It's about the physical and digital world being intertwined to deliver what you need based on where you are and what you want. Wired and wireless appliances, infrastructure, and e-services will be brought together, connected, and harnessed spontaneously to perform tasks and then disconnected when the task is compete and they no longer need each other. We're talking about computing architectures that will couple together everything from technology resources, like processor cycles, storage, IO, memory, and devices, to application-level business and consumer services, like messaging, travel, financial services.

Every device in any environment can become a resource or a service to anything else in the environment by connecting to an open standards-based, always-on Internet infrastructure to access e-services. Imagine that the whole model of computing focuses on how and what and where and when services get delivered.

At HP we've created the technology to enable these types of interactions, and we're working with partners to bring them to life now, not some time in the future. At the heart of all this capability is our suite of CoolTown technologies. CoolTown is a world where everyone and everything is connected to the Web through wired or wireless links. It's a world where humans are mobile, appliances are connected, services are everywhere and everything has a Web page. It's service-centric computing in action. If you want to see it, we have some demos out on the show floor for you.

So, in this service-centric world that I'm describing, everything and anything with a microchip can become a platform for the delivery of e-services. At HP, we're taking device connectivity to the Net, building on the power of Internet and Web protocols that are already ubiquitous. And every person, every place and everything can have a Web presence.

The picture I'm painting is not a world of smart everything, but rather a world of useful things: appliances and environments that are "smart enough" to perform tasks of all types. And thanks to the open architecture of the Net, these systems, which often know little or nothing about each other in advance, can be "smart enough" to collaborate when they need to, to deliver the experience people want.

Of course, a service-centric world also hinges on a highly reliable, always-on infrastructure to support delivery of the services people want.

When people can access the services they need, whenever they want, without messing with a lot of technology, when they can enter an environment and it understands who they are and the context they're in so it can deliver exactly the services they need.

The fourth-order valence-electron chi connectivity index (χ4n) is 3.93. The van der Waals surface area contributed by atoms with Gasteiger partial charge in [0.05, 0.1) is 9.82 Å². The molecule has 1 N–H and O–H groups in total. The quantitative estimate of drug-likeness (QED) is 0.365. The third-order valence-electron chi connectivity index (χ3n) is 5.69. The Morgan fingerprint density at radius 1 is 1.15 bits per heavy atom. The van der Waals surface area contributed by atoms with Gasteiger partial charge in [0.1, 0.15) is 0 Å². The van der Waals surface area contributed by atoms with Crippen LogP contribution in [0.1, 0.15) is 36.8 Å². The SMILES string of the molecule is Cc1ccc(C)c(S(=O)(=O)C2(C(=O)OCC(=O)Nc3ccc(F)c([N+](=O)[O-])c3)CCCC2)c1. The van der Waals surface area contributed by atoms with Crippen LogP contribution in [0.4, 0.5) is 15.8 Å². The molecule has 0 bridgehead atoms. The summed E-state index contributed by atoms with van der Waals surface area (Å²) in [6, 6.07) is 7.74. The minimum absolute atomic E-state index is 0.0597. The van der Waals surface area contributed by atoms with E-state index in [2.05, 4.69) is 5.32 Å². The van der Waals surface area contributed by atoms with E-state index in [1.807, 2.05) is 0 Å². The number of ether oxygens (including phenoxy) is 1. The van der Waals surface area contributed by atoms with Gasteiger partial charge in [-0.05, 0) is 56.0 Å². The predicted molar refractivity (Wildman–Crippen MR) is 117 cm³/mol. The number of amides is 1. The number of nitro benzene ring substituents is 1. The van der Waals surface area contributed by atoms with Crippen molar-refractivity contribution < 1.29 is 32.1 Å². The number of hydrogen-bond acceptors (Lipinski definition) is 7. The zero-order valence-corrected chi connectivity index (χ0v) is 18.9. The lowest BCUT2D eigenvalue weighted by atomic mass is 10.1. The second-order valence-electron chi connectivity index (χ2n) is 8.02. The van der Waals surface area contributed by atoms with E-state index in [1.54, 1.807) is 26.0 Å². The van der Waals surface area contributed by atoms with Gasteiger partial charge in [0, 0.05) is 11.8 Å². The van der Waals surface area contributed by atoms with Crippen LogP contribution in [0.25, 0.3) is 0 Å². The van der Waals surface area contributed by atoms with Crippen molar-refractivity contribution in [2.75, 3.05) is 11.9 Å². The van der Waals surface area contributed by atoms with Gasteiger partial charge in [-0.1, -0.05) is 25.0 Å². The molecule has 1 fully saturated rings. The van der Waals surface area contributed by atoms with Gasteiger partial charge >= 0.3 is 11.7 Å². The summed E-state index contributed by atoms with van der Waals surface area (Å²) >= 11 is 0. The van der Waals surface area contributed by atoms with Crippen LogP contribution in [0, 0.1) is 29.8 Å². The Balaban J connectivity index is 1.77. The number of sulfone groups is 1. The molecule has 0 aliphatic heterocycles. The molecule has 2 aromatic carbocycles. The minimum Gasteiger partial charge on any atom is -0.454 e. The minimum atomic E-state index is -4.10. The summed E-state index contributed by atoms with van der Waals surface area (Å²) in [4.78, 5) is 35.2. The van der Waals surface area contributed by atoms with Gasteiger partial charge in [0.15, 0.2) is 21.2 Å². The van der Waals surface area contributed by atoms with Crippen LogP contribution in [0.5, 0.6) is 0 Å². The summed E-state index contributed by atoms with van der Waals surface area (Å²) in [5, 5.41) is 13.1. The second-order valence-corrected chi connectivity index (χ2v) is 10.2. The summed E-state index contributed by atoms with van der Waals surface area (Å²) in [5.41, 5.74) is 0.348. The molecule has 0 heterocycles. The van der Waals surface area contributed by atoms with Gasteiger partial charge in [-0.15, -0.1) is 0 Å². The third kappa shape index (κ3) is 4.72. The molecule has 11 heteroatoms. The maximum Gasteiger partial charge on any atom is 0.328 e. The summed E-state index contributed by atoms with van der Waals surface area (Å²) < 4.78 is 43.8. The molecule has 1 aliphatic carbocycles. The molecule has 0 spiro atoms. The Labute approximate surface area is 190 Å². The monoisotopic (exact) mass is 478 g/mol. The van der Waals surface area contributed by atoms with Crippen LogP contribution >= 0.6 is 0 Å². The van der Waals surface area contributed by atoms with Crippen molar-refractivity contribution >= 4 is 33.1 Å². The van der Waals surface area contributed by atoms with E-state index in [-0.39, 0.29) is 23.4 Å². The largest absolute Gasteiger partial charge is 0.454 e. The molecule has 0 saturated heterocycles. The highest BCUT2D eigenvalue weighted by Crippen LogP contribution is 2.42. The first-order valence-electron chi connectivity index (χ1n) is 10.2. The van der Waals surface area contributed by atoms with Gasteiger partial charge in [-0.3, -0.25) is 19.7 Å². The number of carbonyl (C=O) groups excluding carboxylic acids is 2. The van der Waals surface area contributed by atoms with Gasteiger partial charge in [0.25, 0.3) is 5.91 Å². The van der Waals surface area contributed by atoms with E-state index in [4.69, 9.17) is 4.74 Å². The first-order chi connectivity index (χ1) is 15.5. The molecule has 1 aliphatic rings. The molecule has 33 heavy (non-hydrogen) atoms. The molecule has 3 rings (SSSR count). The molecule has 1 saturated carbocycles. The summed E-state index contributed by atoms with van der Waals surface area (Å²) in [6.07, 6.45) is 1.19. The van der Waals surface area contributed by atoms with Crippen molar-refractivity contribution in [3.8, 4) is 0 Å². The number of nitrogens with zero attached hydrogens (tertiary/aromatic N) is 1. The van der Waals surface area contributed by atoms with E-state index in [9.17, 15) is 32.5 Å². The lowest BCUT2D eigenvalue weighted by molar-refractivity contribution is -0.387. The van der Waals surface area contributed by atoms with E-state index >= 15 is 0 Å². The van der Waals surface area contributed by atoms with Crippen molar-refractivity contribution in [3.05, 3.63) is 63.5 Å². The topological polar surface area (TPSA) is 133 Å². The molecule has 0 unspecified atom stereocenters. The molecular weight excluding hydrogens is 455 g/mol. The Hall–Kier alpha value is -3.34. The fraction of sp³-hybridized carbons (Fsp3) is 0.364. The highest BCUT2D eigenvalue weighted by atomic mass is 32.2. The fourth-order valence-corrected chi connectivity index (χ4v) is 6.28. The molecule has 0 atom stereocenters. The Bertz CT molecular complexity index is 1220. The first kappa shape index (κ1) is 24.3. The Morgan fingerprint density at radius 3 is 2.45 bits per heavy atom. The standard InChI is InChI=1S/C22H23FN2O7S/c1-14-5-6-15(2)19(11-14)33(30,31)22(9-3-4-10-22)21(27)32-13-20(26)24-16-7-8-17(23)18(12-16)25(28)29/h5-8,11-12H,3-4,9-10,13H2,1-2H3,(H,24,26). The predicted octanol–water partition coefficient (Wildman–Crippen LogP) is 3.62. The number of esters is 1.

That's the service-centric world we should all be building. It's not about the Net in your pocket; it's about context-specific services proactively delivered to you. It's not about wireless only; but wired and wireless appliances connecting and collaborating to deliver e-services. It doesn't require creating a new network; it's about leveraging the open architecture of the Net to make e-services available in any environment.

It's not about smart everything, but about appliances and things being smart enough to deliver what you need. It's about services working in the background so that technology becomes invisible as the user moves from one environment to another; the mobile device becomes aware of what services are available and delivers them in a format appropriate for the capabilities of that device.

So the next logical question is, how do we make the service-centric world come to life? How do we seize this opportunity to deliver a useful mobile experience and create that world where people on the move get access to the services they need, wherever they are?

We make it happen by changing the way we think about life lived in motion.

It requires a cultural shift. As I said before, really digging in to understand the inherent needs and desires of people and inventing valuable solutions to fulfill them is one of the most important things to help elevate mobile technology and bring about tremendous change. It's also critical that we take into account issues around privacy and security. Ensuring customer trust and confidence is essential if we are to maintain lifelong customer relationships in a world in which it's all too easy for customers to shop around.

It requires a technology shift. I'll say it again: This is about much more than inventing a cool device or a killer app.